LAMY 1.1 nib - undersideI ordered the 1.1 nib size which is very broad, because I like a bit of line variation. There was not as much as I expected. The first thing I noticed about the nib is that there is no tipping material. Usually a blob of iridium sits on the end of a nib. Still, it’s smooth enough and quite firm. There’s a tiny amount of give: it’s more flexible than a girder, but only just. Under the microscope we can see the nib is rounded and polished at the end. You can also see what looks like rust: this is dried orange ink and a couple of fibres. Some wag on the PenAddict Slack thought I had been filling it with sea water! (Under normal light the nib is shiny and the plastic feed is black.)
LAMY CopperOrange and MarmiteWith the J Herbin Orange Indien ink, the pen would not start writing immediately if I had left it for a few minutes while I gazed into the middle distance thinking about who knows what. After a hard start the ink was also darker. The arrival of the copperorange ink relieved this problem: no more scribbling in the corner to get the ink flow going and it also seems a bit smoother.
flow at last! Orange Indien One ink note: I missed the brilliant orange of the J Herbin ink. The Lamy ink is darker and shades less.
TWSBI and LAMY CopperAt 20 grams the pen is 2/3 the weight of a TWSBI and I have no problem using the Lamy with the cap on. The cap snaps on when closed and the unusual clip is secure in the pocket. Unlike my TWSBI it has never detached from the rest of the pen while pocketed! My grip (the way I hold a pen) suits the funky transparent triangular section.Betjeman - Contrasts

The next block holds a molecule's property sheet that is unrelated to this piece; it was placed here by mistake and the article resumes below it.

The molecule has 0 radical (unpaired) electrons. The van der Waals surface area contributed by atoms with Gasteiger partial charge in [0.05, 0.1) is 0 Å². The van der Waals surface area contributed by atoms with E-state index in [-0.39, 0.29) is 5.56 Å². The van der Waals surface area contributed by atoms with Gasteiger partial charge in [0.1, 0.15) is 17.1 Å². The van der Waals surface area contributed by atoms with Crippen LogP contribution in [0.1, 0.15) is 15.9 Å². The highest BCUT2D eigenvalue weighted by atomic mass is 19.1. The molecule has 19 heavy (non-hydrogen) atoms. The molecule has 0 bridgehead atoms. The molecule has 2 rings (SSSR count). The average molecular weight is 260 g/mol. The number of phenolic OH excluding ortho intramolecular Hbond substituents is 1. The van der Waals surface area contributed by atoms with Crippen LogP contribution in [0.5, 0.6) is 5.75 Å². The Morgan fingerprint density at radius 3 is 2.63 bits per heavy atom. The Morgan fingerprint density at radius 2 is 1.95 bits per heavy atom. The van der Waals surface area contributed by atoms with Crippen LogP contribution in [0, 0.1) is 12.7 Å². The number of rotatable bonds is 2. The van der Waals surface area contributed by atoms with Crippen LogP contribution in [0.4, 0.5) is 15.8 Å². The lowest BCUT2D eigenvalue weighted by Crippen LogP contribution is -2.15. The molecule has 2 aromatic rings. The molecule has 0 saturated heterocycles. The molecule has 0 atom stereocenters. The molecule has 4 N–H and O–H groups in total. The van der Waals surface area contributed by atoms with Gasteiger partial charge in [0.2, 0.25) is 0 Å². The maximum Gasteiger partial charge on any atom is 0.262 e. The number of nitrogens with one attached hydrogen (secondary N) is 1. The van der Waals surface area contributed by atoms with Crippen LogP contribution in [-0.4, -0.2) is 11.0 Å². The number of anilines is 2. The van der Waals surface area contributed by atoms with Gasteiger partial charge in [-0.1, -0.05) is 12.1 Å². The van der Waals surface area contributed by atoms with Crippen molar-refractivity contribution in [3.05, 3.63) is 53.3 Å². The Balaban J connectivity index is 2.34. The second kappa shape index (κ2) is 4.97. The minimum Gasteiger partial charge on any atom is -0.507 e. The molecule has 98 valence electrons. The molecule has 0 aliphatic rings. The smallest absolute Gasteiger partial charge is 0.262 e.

So, to sum up, this is a smooth writer. It looks great: the metallic surface gleams with rich orange shades. There is nothing wrong with this pen.Orange pen

Wabi sabi

IMG_9784 I don’t know whether Lamy took wabi-sabi into account when they designed this pen. After a couple of months there is wear at the base of the cap and barrel. The base aluminium is showing through the orange coating. It’s not noticeable: I needed a microscope to photograph it. Am I obsessing over details? Did you notice I used a hyphen once in wabi sabi but not in the heading? Thought so. Exactly. I hope you’ll enjoy some more pictures:LAMY in yet another cafe Lamy close-upLAMY CopperOrange on redI've been writing for a long timeBasildon Bond - with guide sheet but no blotting paper